On average, older people remember less and walk more slowly than do younger persons. Some researchers argue that this is due in part to a common biologic process underlying age-related declines in both physical and cognitive functioning. Only recently have longitudinal data become available for analyzing this claim. We conducted a systematic review of English-language research published between 2000 and 2011 to evaluate the relations between rates of change in physical and cognitive functioning in older cohorts. Physical functioning was assessed using objective measures: walking speed, grip strength, chair rise time, flamingo stand time, and summary measures of physical functioning. Cognition was measured using mental state examinations, fluid cognition, and diagnosis of impairment. Results depended on measurement type: Change in grip strength was more strongly correlated with mental state, while change in walking speed was more strongly correlated with change in fluid cognition. Examining physical and cognitive functioning can help clinicians and researchers to better identify individuals and groups that are aging differently and at different rates. In future research, investigators should consider the importance of identifying different patterns and rates of decline, examine relations between more diverse types of measures, and analyze the order in which age-related declines occur.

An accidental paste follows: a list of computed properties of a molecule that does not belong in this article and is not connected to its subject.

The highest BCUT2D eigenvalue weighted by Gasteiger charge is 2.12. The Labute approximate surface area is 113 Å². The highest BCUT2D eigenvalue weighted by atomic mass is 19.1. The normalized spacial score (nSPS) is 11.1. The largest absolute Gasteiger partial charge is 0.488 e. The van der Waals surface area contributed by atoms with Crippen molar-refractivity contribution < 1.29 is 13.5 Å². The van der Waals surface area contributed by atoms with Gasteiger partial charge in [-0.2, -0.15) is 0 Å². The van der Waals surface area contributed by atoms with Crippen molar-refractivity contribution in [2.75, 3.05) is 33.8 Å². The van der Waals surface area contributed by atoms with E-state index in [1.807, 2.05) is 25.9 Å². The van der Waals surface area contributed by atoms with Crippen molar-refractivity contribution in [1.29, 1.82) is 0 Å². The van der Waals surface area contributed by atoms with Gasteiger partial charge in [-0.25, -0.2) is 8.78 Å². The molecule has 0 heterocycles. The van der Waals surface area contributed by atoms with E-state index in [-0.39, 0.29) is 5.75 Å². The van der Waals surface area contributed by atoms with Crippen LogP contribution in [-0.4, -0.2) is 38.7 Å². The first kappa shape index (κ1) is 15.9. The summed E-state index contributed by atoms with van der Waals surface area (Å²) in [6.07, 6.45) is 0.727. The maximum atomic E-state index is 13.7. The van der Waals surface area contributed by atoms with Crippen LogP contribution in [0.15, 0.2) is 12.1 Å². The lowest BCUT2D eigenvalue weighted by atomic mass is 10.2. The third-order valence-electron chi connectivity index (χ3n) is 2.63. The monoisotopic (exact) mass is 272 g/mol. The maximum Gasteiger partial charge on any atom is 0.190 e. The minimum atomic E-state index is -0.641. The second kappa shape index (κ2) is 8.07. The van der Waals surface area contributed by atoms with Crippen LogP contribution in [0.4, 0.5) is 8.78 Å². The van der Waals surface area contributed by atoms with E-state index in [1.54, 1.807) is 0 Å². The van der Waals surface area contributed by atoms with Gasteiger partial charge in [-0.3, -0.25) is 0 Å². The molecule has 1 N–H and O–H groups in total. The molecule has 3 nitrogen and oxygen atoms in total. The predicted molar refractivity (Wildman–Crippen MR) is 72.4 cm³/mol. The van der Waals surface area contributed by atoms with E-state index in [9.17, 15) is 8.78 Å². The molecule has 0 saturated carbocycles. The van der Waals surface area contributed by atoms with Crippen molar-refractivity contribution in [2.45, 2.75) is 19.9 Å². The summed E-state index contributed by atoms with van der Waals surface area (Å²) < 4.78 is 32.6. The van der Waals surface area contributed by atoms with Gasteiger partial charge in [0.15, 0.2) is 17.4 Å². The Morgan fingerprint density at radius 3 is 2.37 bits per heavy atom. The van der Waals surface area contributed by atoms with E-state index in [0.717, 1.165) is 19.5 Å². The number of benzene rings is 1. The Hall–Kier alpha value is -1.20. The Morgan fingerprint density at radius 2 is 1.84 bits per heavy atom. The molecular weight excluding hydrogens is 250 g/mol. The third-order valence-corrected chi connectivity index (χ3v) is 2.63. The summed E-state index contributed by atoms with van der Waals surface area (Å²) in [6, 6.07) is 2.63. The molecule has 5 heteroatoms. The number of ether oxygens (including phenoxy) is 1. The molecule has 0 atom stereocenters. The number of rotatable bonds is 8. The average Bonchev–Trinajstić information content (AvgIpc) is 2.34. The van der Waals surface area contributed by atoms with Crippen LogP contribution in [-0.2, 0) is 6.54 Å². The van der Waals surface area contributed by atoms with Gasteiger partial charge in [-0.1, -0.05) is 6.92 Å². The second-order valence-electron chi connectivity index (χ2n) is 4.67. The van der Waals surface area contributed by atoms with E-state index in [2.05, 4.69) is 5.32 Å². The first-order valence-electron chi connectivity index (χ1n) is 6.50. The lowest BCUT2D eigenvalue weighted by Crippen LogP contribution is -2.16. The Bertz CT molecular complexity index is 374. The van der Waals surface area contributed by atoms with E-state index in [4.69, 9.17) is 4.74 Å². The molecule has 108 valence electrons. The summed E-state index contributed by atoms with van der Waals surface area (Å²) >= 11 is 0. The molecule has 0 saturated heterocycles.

Keywords: aging; cognition; correlated change; longitudinal analysis; meta-analysis; physical functioning; systematic review.
© The Author 2013. Published by Oxford University Press on behalf of the Johns Hopkins Bloomberg School of Public Health.